Thousands march through the capital Skopje to express anger at what they say is government bartering of national identity and heritage in exchange for EU membership.
Thousands have marched through North Macedonia's capital for a fifth consecutive night protesting a proposal aiming to break a deadlock in the country's efforts to join the European Union.
Limited violence broke out when a group of people threw stones, chairs and bottles at the protesters, while a 40-year-old man was detained after firing a gun in the air as protesters marched to the Foreign Ministry, police said on Wednesday.
No injuries were reported. Police said they found bullet casings at the scene.
Opposition leader Hristijan Mickoski and the governing social democrat party SDSM, hastily convened news conferences and accused each other of creating such incidents for political gain.
Mickoski, who participated in the march, posted a photo on his Facebook account showing a man pointing a gun and claimed the gunman had intended to kill him.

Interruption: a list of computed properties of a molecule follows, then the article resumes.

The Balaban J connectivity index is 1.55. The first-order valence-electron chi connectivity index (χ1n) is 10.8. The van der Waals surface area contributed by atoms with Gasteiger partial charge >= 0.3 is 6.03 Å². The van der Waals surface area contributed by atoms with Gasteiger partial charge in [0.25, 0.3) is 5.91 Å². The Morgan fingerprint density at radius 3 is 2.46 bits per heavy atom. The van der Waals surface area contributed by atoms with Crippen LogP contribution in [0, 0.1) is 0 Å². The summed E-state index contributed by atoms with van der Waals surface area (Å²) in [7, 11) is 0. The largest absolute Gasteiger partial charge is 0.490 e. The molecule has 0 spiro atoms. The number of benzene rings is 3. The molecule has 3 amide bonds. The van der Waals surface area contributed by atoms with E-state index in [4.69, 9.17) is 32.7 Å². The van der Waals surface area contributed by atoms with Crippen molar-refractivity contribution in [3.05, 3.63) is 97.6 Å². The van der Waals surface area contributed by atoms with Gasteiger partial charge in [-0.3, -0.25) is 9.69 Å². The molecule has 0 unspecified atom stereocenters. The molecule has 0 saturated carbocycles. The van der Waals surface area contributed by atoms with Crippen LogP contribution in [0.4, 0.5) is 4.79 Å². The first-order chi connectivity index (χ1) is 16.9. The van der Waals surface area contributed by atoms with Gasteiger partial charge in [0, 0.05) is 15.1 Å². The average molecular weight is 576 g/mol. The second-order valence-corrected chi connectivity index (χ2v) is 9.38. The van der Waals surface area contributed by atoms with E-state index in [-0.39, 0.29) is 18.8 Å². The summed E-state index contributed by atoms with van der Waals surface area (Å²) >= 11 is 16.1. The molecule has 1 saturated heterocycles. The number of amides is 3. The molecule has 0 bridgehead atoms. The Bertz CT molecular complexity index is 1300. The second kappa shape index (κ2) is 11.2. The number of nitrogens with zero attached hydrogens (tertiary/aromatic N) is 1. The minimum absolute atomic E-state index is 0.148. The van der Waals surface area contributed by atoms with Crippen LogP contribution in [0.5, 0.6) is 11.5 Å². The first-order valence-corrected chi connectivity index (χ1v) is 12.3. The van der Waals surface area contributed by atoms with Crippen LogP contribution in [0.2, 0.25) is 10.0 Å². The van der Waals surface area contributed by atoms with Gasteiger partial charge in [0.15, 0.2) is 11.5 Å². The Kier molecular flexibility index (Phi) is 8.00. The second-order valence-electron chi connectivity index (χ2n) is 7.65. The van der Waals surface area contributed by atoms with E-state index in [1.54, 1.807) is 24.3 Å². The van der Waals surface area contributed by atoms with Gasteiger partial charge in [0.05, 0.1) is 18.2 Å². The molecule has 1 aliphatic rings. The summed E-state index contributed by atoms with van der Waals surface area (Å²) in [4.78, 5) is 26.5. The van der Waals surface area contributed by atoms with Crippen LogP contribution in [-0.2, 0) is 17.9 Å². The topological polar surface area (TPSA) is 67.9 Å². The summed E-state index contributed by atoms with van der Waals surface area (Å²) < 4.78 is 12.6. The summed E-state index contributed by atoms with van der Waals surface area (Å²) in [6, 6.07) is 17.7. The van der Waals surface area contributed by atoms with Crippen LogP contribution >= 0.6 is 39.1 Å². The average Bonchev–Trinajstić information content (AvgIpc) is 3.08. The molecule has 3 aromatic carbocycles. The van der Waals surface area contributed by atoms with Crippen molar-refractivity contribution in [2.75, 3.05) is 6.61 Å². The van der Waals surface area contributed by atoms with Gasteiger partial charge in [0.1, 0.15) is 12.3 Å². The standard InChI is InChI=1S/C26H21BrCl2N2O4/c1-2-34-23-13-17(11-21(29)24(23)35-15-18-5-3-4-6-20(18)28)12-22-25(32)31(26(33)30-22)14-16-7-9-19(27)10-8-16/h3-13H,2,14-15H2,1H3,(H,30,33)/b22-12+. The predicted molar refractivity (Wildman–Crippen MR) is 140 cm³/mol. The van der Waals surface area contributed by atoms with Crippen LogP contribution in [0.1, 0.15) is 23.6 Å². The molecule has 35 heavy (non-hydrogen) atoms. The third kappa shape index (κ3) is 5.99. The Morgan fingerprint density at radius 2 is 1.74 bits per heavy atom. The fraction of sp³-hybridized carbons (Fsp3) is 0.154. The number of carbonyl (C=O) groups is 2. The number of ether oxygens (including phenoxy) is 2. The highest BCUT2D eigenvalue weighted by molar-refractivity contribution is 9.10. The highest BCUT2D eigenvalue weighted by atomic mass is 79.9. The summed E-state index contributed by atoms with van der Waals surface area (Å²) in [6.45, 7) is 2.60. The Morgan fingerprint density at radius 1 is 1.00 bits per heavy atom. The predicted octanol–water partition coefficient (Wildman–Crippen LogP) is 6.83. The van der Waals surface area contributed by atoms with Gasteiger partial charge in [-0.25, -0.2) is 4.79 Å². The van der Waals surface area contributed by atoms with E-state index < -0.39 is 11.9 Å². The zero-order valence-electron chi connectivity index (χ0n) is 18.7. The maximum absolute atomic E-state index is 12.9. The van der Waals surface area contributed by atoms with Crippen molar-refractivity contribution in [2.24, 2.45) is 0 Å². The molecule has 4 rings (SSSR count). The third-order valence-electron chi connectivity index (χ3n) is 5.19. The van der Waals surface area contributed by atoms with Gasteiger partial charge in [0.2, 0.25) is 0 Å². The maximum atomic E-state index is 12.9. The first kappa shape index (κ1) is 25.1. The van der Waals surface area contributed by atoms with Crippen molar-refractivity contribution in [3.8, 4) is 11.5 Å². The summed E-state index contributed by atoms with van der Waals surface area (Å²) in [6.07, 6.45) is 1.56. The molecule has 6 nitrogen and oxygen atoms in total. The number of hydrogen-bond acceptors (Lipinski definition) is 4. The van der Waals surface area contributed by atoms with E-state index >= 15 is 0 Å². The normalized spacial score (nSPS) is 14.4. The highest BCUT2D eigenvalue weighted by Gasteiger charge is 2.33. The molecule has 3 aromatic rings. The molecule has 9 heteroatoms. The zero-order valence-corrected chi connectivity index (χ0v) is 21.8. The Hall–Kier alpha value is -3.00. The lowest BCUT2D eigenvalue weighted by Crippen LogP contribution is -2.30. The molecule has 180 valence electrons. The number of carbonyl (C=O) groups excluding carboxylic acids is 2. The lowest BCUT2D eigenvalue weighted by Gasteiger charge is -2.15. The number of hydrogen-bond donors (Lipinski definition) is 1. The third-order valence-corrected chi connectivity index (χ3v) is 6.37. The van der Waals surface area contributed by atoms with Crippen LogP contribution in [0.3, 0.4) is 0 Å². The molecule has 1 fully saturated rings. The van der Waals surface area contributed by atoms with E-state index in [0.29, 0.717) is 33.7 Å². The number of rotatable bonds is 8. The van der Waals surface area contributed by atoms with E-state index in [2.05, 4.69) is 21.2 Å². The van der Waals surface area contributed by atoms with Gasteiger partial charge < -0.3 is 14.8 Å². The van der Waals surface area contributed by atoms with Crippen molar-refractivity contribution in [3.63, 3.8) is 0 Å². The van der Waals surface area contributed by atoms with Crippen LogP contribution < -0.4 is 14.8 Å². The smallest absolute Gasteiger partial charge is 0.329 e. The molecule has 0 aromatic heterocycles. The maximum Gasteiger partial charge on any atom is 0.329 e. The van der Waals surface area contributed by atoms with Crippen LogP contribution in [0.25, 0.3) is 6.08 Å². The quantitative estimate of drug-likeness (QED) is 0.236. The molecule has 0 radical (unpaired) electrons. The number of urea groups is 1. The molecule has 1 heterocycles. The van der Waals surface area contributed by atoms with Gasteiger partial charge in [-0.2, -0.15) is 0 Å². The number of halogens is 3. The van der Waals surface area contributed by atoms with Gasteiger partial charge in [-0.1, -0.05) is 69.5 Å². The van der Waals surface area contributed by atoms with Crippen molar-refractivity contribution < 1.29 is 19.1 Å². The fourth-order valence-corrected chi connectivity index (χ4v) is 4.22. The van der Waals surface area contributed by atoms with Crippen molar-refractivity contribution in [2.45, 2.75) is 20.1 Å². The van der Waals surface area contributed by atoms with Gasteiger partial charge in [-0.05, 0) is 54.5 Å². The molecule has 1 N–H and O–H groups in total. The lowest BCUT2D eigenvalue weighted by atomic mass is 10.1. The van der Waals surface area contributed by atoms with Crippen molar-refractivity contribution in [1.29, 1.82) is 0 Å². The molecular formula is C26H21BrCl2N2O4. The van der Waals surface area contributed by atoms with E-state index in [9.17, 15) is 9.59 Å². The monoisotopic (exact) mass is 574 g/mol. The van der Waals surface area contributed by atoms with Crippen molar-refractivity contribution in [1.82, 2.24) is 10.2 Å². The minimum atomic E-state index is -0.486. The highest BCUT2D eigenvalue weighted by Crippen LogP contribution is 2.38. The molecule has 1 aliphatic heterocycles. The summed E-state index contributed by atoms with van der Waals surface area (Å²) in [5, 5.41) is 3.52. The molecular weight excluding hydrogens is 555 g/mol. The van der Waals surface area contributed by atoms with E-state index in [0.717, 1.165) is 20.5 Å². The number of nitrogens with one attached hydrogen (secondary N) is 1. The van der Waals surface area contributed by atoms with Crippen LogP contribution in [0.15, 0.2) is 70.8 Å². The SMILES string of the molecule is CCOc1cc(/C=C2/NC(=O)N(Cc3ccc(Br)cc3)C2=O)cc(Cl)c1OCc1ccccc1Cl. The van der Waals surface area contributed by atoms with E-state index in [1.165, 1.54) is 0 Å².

Earlier, police said that violence after Tuesday night's protest injured 47 police officers, two of them seriously. A group of mostly young people threw stones, metal bars, eggs and petrol bombs at the parliament building.
Police said 11 protesters were detained in Tuesday night's incidents. Prime Minister Dimitar Kovacevski condemned the attacks on the police, saying violence cannot be justified.
French proposal and Bulgaria's position
Thousands of people have protested nightly since the weekend over a French proposal for a compromise aimed at lifting objections by neighbouring Bulgaria to North Macedonia joining the European Union.
Bulgaria, which as an EU member has veto powers over new members, wants North Macedonia to formally recognise its language has Bulgarian roots, to recognise a Bulgarian minority in the country and to quash "hate speech" against Bulgaria.
Many in North Macedonia say acquiescing would undermine their national identity.
North Macedonia's President Stevo Pendarovski and the government back the proposed French deal, which calls for the country to acknowledge in its constitution the existence of an ethnic Bulgarian minority.
Bulgaria has already formally accepted the French proposal, which now requires the backing of North Macedonia's parliament. Lawmakers are scheduled to convene on Thursday to set up a committee that will look into the issue. No plenary session has yet been scheduled.
North Macedonia has been a candidate for EU membership for 17 years. The country received a green light in 2020 to begin accession talks, but no date for the start of the negotiations has been set.